Efforts to hold back the Sahara Desert with a wall of vegetation are paying off in Senegal where communities harvest fresh fruits and vegetables from the dry desert sands. Providing a much-needed source of nutrition to areas where malnutrition is high, the project also helps communities cope with the rising threat of climate change.
WIDOU THIENGOLI (Senegal)--Bent almost double in the searing afternoon heat, rows of women in brightly patterned dresses gather ripe tomatoes, and dark purple aubergines from plants rooted in the sandy soil of the village of Widou Thiengoli in northern Senegal. The harvest they reap is the most tangible by-product of a visionary project to plant a wall of trees stretching across Africa from Senegal in the West to Djibouti in the East.
The aim in the 11 countries supporting this vision is to literally hold back the Sahara desert with a wall of greenery. The trees, it is said, will provide a barrier against desert winds and will help to hold moisture in the air and soil, allowing agriculture to flourish in areas where malnutrition levels are perilously high.
A wall of saplings
In Widou Thiengoli, the “Great Green Wall,” is not yet particularly “great,” or “green.” It will take time for the saplings that have been planted to grow to their full height, and political commitment for the vision for this section of a 15 km band of greenery running 7,500 km across the middle of Africa to be realised. But communities living in these areas are already feeling the benefit.
Indigenous acacia saplings are thriving here, and space has been created for vegetable plots in sections of land fenced off from cows and goats. The harvest has been good this year and the produce will add vital nutrients to a local diet that is normally dominated by milk and meat. Any surplus produce is sold on local markets.
“When I was young, there was more water in the village and we produced our own crop of millet,” says Khaira Haidara, vice president of the local women’s organisation remembering the past when rainfall patterns were more regular. “This project has brought positive changes to our lives, giving us different things to eat, and now we worry less about food.”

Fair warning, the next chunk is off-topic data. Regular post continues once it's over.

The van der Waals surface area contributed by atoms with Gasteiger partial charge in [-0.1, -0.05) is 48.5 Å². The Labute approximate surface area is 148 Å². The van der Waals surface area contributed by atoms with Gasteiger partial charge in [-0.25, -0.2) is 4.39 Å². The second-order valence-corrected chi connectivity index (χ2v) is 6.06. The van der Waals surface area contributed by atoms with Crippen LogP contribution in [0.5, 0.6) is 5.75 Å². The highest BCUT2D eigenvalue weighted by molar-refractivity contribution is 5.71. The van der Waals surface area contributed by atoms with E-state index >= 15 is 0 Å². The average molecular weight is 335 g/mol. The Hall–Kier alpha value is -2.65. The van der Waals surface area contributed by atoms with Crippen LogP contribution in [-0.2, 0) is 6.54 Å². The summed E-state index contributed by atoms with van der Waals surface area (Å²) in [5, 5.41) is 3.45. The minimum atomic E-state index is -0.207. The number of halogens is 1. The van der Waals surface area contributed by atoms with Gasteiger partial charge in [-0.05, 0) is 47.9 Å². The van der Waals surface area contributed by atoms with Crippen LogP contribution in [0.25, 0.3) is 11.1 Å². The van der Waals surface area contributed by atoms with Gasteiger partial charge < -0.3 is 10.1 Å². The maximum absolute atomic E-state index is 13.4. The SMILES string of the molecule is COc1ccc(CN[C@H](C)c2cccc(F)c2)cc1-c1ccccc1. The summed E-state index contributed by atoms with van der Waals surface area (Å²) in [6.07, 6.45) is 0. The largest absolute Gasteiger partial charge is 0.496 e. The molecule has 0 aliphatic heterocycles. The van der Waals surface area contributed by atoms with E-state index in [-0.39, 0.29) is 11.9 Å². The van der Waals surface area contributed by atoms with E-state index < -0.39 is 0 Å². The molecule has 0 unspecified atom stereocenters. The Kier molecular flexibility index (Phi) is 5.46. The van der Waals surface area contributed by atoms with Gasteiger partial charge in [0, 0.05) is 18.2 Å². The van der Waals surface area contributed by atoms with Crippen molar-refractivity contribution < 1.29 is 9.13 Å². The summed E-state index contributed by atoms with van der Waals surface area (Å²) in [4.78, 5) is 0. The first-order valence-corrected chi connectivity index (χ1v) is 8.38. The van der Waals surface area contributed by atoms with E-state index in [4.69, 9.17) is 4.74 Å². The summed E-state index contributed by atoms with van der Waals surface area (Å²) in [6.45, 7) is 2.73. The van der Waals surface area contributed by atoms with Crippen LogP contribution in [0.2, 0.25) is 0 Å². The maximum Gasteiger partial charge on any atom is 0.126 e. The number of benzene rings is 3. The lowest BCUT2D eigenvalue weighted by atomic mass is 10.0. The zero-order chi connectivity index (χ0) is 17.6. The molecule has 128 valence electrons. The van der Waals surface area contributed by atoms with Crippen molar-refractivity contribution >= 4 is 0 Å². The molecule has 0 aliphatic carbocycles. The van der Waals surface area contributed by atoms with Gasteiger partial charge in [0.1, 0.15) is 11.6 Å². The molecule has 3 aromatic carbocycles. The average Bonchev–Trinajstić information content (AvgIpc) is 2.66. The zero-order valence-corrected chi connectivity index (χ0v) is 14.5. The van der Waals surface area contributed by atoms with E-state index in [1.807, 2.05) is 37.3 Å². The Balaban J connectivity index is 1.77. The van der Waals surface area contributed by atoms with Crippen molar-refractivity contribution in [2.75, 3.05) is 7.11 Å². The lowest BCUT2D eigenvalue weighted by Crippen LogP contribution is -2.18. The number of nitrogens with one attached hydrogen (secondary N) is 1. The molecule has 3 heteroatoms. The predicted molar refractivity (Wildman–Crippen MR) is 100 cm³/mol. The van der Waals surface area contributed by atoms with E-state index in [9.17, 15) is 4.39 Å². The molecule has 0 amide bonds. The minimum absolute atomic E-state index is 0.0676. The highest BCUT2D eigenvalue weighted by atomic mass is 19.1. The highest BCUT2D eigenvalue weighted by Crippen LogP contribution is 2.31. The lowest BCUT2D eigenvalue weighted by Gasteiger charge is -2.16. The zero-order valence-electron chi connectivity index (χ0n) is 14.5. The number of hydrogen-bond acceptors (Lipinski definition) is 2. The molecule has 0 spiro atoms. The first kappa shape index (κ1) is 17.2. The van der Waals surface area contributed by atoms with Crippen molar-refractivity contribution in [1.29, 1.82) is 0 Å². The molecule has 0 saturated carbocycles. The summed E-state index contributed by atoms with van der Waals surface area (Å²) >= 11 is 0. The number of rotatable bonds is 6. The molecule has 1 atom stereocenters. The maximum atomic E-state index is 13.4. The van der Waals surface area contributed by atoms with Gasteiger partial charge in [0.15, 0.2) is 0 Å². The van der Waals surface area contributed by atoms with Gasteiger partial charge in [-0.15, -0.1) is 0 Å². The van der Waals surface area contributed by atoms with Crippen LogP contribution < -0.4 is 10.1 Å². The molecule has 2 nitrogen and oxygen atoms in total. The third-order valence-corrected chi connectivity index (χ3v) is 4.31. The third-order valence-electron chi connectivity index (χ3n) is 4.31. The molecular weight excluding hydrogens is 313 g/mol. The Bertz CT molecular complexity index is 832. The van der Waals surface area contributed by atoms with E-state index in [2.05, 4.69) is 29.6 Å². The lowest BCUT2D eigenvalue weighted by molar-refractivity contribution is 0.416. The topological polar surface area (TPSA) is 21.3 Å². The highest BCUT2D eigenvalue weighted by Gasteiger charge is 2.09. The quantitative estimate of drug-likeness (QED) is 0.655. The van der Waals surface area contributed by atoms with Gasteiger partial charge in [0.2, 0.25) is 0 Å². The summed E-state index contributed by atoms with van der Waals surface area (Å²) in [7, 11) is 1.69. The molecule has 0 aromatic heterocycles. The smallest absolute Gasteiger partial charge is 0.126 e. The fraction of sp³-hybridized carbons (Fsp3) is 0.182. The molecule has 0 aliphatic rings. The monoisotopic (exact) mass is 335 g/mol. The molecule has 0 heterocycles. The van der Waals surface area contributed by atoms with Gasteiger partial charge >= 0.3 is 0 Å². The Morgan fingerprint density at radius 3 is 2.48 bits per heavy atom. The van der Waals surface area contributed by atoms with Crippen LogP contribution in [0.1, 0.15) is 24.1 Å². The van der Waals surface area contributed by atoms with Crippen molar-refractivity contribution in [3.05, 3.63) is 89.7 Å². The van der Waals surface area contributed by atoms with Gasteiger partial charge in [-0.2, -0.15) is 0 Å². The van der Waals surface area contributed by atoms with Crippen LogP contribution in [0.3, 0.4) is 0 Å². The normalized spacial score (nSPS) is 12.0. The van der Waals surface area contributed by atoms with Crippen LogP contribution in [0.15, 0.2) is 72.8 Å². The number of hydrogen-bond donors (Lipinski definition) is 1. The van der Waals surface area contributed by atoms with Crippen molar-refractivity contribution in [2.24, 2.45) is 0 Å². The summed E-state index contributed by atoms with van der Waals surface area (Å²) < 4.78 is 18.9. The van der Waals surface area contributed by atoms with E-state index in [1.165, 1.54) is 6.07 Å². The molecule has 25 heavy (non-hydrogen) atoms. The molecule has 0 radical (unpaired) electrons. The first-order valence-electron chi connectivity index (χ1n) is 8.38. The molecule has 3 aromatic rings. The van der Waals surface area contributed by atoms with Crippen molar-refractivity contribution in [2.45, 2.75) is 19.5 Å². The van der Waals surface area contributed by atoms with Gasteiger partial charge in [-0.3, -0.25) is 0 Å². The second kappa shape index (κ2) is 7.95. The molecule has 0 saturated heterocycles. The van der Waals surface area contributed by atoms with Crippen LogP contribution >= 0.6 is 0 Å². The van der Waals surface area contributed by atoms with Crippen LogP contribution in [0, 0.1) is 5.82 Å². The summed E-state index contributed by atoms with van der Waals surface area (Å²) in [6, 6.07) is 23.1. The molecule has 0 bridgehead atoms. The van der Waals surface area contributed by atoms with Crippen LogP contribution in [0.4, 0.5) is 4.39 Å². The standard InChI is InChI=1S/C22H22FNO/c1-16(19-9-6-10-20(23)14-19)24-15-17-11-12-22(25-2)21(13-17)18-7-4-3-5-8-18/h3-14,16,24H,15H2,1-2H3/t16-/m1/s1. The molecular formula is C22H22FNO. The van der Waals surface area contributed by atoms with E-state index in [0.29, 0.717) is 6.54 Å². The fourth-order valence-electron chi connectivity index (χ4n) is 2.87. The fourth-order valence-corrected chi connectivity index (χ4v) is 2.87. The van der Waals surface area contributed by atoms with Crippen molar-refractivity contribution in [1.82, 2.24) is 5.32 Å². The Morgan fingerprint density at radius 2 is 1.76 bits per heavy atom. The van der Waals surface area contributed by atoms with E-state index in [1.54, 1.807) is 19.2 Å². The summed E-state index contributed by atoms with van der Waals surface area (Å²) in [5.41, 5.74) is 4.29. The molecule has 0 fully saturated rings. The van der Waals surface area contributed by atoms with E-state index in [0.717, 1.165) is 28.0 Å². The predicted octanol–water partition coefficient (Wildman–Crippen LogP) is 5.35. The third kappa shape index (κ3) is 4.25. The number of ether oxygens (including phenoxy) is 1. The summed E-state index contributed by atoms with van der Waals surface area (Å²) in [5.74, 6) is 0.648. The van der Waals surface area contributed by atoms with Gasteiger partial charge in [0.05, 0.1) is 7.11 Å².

Like many rural communities in Senegal, the villagers from Widou Thiengoli have experienced dramatic changes in climate over the past twenty-five years. The frequency of droughts has increased, rainfall levels have fallen by more than one-third and when the rains do finally arrive, many areas are hit by devastating floods.
WFP supports the “Great Green Wall” project by providing food assistance for the community farming groups during the lean season before harvests arrive, helping to build resilience among these communities so that they are better equipped to cope with climate shocks.
“People used to go to towns to seek paid work during the lean season, but since the project started, that has changed,” says Papa Sarr, Technical Director of the National Agency of the Great Green Wall. “With WFP’s help, they have been able to settle and cultivate this land, and they realise that they can feed themselves and earn money at the same time.”
This year, the communal farmers of Widou Thiengoli will harvest a wide variety of fruit including mango, oranges, lemons, tamarind, guava and apples, alongside vegetables such as cabbage, onions, tomatoes, lettuce and aubergines. It is a step towards a more sustainable future and whether the grand vision of a continental wide “Great Green Wall” is realised or not, the impact on the lives of this community is already being felt in terms of better nutrition and increased resilience on the frontline of climate change.